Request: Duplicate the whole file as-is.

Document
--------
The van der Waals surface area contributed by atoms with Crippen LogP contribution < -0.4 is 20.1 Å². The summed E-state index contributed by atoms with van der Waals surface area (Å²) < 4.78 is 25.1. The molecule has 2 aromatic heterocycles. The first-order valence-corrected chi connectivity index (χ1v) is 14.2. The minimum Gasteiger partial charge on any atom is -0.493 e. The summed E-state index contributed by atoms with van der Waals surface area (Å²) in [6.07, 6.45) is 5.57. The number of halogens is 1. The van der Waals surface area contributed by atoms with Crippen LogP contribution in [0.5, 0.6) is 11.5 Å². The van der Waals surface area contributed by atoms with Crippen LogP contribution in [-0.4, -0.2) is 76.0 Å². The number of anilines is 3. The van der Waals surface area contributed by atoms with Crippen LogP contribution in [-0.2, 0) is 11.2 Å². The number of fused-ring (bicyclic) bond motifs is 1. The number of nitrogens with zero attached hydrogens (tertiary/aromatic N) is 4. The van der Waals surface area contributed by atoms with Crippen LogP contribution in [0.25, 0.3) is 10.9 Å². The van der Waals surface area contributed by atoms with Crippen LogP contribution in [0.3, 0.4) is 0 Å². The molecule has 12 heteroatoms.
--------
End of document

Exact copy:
The van der Waals surface area contributed by atoms with Crippen LogP contribution < -0.4 is 20.1 Å². The summed E-state index contributed by atoms with van der Waals surface area (Å²) < 4.78 is 25.1. The molecule has 2 aromatic heterocycles. The first-order valence-corrected chi connectivity index (χ1v) is 14.2. The minimum Gasteiger partial charge on any atom is -0.493 e. The summed E-state index contributed by atoms with van der Waals surface area (Å²) in [6.07, 6.45) is 5.57. The number of halogens is 1. The van der Waals surface area contributed by atoms with Crippen LogP contribution in [0.5, 0.6) is 11.5 Å². The van der Waals surface area contributed by atoms with Crippen LogP contribution in [-0.4, -0.2) is 76.0 Å². The number of anilines is 3. The van der Waals surface area contributed by atoms with Crippen LogP contribution in [-0.2, 0) is 11.2 Å². The number of fused-ring (bicyclic) bond motifs is 1. The number of nitrogens with zero attached hydrogens (tertiary/aromatic N) is 4. The van der Waals surface area contributed by atoms with Crippen LogP contribution in [0.25, 0.3) is 10.9 Å². The van der Waals surface area contributed by atoms with Crippen LogP contribution in [0.3, 0.4) is 0 Å². The molecule has 12 heteroatoms.